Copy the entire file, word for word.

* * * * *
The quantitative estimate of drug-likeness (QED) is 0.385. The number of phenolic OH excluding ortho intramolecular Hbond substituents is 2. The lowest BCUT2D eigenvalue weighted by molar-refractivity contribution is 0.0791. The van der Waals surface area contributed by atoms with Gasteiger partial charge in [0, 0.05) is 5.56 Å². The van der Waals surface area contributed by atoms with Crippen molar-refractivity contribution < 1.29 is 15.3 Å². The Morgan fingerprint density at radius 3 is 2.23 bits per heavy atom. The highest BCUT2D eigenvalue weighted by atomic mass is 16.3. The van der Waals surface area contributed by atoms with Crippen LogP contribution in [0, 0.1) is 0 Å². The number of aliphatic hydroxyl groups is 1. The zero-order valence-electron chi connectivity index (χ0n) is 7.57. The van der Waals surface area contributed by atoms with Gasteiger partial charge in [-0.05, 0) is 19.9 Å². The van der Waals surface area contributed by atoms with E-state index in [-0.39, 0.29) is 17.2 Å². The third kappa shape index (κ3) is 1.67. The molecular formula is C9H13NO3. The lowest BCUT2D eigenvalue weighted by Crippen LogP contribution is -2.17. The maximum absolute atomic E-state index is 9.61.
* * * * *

The quantitative estimate of drug-likeness (QED) is 0.385. The number of phenolic OH excluding ortho intramolecular Hbond substituents is 2. The lowest BCUT2D eigenvalue weighted by molar-refractivity contribution is 0.0791. The van der Waals surface area contributed by atoms with Gasteiger partial charge in [0, 0.05) is 5.56 Å². The van der Waals surface area contributed by atoms with Crippen molar-refractivity contribution < 1.29 is 15.3 Å². The Morgan fingerprint density at radius 3 is 2.23 bits per heavy atom. The highest BCUT2D eigenvalue weighted by atomic mass is 16.3. The van der Waals surface area contributed by atoms with Crippen LogP contribution in [0, 0.1) is 0 Å². The number of aliphatic hydroxyl groups is 1. The zero-order valence-electron chi connectivity index (χ0n) is 7.57. The van der Waals surface area contributed by atoms with Gasteiger partial charge in [-0.05, 0) is 19.9 Å². The van der Waals surface area contributed by atoms with E-state index in [-0.39, 0.29) is 17.2 Å². The third kappa shape index (κ3) is 1.67. The molecular formula is C9H13NO3. The lowest BCUT2D eigenvalue weighted by Crippen LogP contribution is -2.17. The maximum absolute atomic E-state index is 9.61.